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August 7, 2000


IRRI - Scale Impact of Biotechnology


Rick Roush posted this on another list serve. I am forwarding it to
AgBioView not only because of its intrinsic interest to the AgBioView
listserve but also because this IRRI Press Release relates to the recent
thread about the scale impact of biotechnology.

This IRRI press release provides evidence to support Tom DeGregori's
point that biotechnology is likely not just to be scale neutral (as I had
commented in the thread) but to be scale positive for poorer farmers and
the poor consumer. Biotechnology is a further extension of the IRRI crop
germplasm improvements program. I found this press release and Tom
DeGregori's point to be very informative.

Thanks for the post, Rick.


Drew L. Kershen
Earl Sneed Centennial Professor of Law
University of Oklahoma College of Law
300 Timberdell Road
Norman, OK 73019-5081 U.S.A.
ph.: (405) 325-4784
FAX: (405) 325-0389

-----Original Message-----
From: Rick Roush [mailto:rick.roush@adelaide.edu.au]
Sent: Monday, August 07, 2000 9:03 PM
To: gentech@gen.free.de
Subject: reply about IRRI

August 6, 2000
IRRI -- Press Release:
News about Rice and People
Enormous Impact of Rice Breeding Efforts Recognized

Los Banos, Philippines-An international team of researchers led by an
American economist have confirmed for the first time that there is a
proven strategy to help solve three of the most pressing and chronic
problems facing the developing world: poverty, environmental degradation,
and food security.

The breakthrough follows a call by those attending last month's G8 summit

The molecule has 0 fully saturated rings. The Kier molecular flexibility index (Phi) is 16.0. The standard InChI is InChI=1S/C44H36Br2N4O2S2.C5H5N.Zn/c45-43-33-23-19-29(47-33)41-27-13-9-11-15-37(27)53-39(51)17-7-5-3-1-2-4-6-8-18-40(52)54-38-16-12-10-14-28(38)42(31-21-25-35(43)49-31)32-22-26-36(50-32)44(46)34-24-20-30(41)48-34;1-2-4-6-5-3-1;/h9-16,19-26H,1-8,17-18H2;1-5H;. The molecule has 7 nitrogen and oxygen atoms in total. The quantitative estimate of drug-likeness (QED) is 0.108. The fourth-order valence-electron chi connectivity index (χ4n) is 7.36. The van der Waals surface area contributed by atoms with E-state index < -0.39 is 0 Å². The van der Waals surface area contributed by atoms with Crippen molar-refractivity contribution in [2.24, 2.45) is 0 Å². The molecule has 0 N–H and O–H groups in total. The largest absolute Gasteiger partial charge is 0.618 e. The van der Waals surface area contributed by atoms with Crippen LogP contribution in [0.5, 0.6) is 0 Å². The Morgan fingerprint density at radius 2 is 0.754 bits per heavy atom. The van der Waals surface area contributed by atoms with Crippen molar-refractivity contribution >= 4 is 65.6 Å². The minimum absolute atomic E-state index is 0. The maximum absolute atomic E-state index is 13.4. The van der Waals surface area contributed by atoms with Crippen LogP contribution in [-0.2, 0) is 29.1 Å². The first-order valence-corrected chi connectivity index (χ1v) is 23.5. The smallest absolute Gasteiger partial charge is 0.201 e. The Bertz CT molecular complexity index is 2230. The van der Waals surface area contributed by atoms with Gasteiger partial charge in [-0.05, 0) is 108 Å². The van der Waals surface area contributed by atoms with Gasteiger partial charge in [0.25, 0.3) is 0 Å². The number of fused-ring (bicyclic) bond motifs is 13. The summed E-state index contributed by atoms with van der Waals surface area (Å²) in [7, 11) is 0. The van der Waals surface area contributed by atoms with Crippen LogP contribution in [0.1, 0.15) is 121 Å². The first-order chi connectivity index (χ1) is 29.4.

in Japan for more effort to resolve the problems of the developing world,
especially through technology transfer. This new research suggests that
strategies that make a real difference are already available, but until
now it had been very difficult to measure their actual impact.

However, an independent study of the impact of improved rice varieties and
other crops has found that over the past 40 years, they have significantly
reduced prices for poor consumers, saved thousands of hectares of forests
from being turned into farmland, and reduced the number of malnourished
children. The results are especially significant for rice, as it is the
food that feeds half the world.

The research, led by respected American economist Dr. Robert Evenson from
Yale University, is the first major attempt to assess the economic impact
of improved crop varieties, not just rice but also other important food
staples such as wheat, maize, barley, cassava, and potato. Dr. Hans
Gregersen, the head of a panel that reviewed the research, described the
study by Dr. Evenson and his huge team of researchers as a "milestone" and
a "monumental effort."